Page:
Some sleeping pills can even cause insomnia by suppressing the brain’s production of dopamine, a neurotransmitter that helps you go to sleep. Sleeping pills pose a danger of overdose, especially if taken with alcohol or other drugs. The biggest problem with sleeping pills is that they do not address the real causes of the sleeping problem: bad habits and stress.
What causes insomnia?
“Bad habits” include overuse, or “wrong-time” use of caffeine, alcohol, sleeping pills and other drugs. Clients who complain of insomnia should be queried about their use of these substances. One fitness instructor I know was asked about using exercise to improve sleep quality. During her discussion with the client she discovered that the client was consuming more than eight cups of coffee each day, several with dinner. While she encouraged him to participate in regular physical activity, she suggested cutting down on caffeine in the afternoon and evening as well. People who are very sensitive to caffeine may find that even one cup of coffee after dinner will keep them up for several hours. The nicotine in cigarettes is a stimulant and should be avoided. Heavy smokers experience less REM and stage 4 sleep.
Many people believe alcohol will help them relax and go to sleep but, like sleeping pills, alcohol disrupts the sleep cycle. While it may help you fall asleep, it usually produces light, restless sleep, and the sleeper often awakens suddenly during the night, unable to go back to sleep.
A large meal before bed can also inhibit sleep. Heavy foods and/or large quantities of food are associated with poor sleep quality. A light snack, however, can help one sleep better.
Exercise and sleep
Many people will testify that regular exercise improves their ability to fall asleep and to sleep more soundly. Exercise helps decrease muscle tension and improve sleep quality. EMG studies have found lower resting muscle activity following exercise. Exercise can also improve one’s ability to manage stress, to feel less worried and more in control. But beware: Exercise too close to bedtime can wind you up instead of down. Sleep experts generally recommend exercising in the afternoon. If an exercise program is making sleep worse, your client is probably overdoing it. Too much exercise increases sympathetic arousal which gears you up to fight or flee, not slow down and sleep.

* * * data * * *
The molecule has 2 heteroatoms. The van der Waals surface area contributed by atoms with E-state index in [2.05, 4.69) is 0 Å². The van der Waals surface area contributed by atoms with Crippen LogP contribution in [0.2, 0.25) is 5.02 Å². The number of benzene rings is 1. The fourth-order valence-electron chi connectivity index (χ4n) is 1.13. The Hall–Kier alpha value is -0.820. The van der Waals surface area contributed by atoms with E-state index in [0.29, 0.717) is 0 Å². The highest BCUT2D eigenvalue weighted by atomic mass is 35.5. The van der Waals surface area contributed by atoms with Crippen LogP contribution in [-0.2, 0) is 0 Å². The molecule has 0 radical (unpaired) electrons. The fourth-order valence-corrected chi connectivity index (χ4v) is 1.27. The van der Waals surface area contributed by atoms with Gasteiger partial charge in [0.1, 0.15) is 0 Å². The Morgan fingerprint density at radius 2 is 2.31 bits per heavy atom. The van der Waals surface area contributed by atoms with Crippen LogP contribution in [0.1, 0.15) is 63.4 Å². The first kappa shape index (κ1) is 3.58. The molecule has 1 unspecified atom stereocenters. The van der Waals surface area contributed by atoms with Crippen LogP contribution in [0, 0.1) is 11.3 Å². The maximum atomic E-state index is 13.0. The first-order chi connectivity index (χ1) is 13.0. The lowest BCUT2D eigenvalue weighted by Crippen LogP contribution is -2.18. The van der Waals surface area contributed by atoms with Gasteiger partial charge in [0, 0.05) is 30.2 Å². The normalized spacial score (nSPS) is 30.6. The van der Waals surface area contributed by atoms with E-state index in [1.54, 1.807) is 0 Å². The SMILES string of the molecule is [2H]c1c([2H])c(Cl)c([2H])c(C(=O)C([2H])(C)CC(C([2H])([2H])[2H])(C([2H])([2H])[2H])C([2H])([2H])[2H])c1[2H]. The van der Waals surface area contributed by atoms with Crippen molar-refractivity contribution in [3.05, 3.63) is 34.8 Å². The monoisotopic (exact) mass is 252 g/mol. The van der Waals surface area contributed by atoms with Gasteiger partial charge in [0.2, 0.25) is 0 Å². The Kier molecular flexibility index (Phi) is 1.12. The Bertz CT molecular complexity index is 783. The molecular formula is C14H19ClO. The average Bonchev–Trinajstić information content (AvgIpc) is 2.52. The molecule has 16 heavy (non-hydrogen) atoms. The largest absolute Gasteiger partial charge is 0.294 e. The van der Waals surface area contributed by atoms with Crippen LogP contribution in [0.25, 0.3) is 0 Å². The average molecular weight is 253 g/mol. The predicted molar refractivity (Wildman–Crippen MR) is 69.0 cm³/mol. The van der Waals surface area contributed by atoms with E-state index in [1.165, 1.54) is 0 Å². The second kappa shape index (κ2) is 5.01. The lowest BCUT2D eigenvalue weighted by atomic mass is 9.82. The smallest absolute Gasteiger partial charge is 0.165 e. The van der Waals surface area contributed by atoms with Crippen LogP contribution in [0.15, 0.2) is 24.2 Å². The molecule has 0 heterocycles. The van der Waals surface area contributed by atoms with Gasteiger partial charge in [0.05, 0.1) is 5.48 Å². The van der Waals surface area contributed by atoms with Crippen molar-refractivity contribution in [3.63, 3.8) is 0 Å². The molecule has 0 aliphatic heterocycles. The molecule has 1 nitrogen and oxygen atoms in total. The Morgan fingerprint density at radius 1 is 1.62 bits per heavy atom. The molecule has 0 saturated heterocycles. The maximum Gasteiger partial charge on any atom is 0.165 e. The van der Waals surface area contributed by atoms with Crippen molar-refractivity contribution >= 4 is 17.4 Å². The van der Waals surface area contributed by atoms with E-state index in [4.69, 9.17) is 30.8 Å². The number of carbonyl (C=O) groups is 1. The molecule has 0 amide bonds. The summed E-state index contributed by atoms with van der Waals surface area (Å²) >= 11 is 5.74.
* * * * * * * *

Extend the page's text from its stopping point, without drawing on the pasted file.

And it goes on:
Stress management for insomniacs
Sleep comes more easily to those who go to bed with a relaxed mental attitude. It is helpful to relax for at least an hour before bed. Read, listen to music, knit a sweater, take a warm shower. Avoid activities that wind you up. A pre-bed activity routine helps get you ready for sleep.
An important step in overcoming insomnia is to figure out whether psychological stress might be one of the possible causes. If so, getting help for the stresses, tensions and anxieties that are contributing to the insomnia can be beneficial. Resolving conflicts and dealing with problem situations are better than worrying. And a sense of control is the best sleeping aid.
Many relaxation techniques have been used successfully for the treatment of insomnia. These techniques often focus on inducing the physical sensations associated with deep relaxation, such as feelings of warmth and heaviness in the arms and legs, and on suggestions to let go, to enjoy feeling tired and drowsy. Sometimes one of the barriers to successful sleep is the insomniac’s dread of going to bed, and his or her fears of another miserable, restless night. These stress-management techniques help the insomniac “change the channel” of their current thought pattern, while trying to fall asleep to one that is more conducive to a good night’s sleep.